Additional regions are colour-coded red, blue and yellow and can be created by clicking the + sign.


Setting the volume of the Sound Clip

Some songs are louder than others. To avoid situations where some of the Sound Clips are noticeably blasting out louder than others, there is a volume slider to the right of each waveform, allowing you to adjust individual sound clip volumes in advance.

Hosting a Sound Clips round

Click the Sound Clips Load audio files button.
Select the folder which contains the Audio files and hit the blue Next button.

Set the Points and Speed Bonus using the sliders and then click the blue Start Game button.

Click Game rules to allow you to read out instructions to the players.

Key Features/Controls

Arrows 1 to 4 on the image below highlight the main controls.

Arrow 1

Denotes dotted line which indicates which region of the clip is set to play. This is also reflected by colour coding on the Active Region button to the right of the screen.

Arrow 2

Denotes where you grab a clip to move it up or down in the list of clips. (The clips play through from top to bottom).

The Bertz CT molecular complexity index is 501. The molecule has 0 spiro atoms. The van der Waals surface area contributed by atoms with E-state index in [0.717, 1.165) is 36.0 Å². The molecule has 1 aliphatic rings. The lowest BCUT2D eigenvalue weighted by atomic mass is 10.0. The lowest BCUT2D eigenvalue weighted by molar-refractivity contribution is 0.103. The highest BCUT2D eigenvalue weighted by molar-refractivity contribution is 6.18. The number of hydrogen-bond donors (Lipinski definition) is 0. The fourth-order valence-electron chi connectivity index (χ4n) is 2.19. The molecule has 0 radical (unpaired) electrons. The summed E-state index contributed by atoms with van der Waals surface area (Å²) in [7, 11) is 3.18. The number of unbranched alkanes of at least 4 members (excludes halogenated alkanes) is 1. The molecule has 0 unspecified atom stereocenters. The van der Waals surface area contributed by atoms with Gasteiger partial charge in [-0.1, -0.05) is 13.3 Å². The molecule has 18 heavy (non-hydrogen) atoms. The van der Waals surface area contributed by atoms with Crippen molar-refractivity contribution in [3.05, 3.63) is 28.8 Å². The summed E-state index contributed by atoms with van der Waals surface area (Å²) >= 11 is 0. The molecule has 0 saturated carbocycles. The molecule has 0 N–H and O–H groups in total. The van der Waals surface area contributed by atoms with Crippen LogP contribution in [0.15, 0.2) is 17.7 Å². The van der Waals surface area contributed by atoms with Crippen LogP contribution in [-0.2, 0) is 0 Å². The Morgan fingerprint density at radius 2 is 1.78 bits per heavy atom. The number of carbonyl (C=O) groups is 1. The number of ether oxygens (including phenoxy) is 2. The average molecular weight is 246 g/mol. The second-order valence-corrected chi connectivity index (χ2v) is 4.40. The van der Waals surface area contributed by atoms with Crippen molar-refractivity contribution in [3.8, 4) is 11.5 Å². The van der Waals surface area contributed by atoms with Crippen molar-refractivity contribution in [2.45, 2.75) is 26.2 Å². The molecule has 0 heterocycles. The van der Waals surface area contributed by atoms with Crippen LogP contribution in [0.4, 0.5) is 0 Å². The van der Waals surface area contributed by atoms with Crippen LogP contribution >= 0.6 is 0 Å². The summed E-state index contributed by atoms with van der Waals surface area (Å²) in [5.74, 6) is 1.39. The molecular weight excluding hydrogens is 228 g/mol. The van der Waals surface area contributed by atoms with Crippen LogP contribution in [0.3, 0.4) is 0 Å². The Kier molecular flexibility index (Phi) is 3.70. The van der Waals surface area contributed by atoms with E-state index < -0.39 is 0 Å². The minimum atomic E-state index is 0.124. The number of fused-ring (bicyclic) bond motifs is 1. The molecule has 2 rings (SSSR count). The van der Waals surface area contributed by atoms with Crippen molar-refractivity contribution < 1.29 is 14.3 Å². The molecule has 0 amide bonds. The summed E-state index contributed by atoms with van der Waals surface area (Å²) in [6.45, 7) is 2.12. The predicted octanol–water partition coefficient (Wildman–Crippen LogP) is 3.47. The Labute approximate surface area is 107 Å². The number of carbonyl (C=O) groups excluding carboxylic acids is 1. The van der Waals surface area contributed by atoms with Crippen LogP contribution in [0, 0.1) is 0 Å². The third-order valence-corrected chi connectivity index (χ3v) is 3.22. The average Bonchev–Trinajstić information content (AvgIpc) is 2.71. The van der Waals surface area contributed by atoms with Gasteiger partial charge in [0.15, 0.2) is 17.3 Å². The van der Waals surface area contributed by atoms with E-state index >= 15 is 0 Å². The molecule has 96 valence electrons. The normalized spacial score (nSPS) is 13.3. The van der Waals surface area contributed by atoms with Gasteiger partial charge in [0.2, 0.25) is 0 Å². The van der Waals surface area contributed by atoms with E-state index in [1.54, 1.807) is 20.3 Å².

Arrow 3

Denotes the Select/Nominate button for each clip. Pressing this starts playing through the list of clips and will stop after the chosen clip.

Arrow 4

When using multiple regions per clip, this button allows you to toggle through the regions to set which region will play on the next play-through.

Playing the Game

The premise of the game is for players to be told a name of a clip. I.E Tap your screen when you hear a song by the group “Soul 2 Soul“. They then listen to an undisclosed number of clips before eventually hearing the correct corresponding clip. Players need to hold off from tapping their screen until they hear the correct piece of audio start playing.

The host decides the order in which the clips will play and can change the order at any point throughout the game. The order can be adjusted by shuffling the whole list, as well as sliding individual clips up and down the list.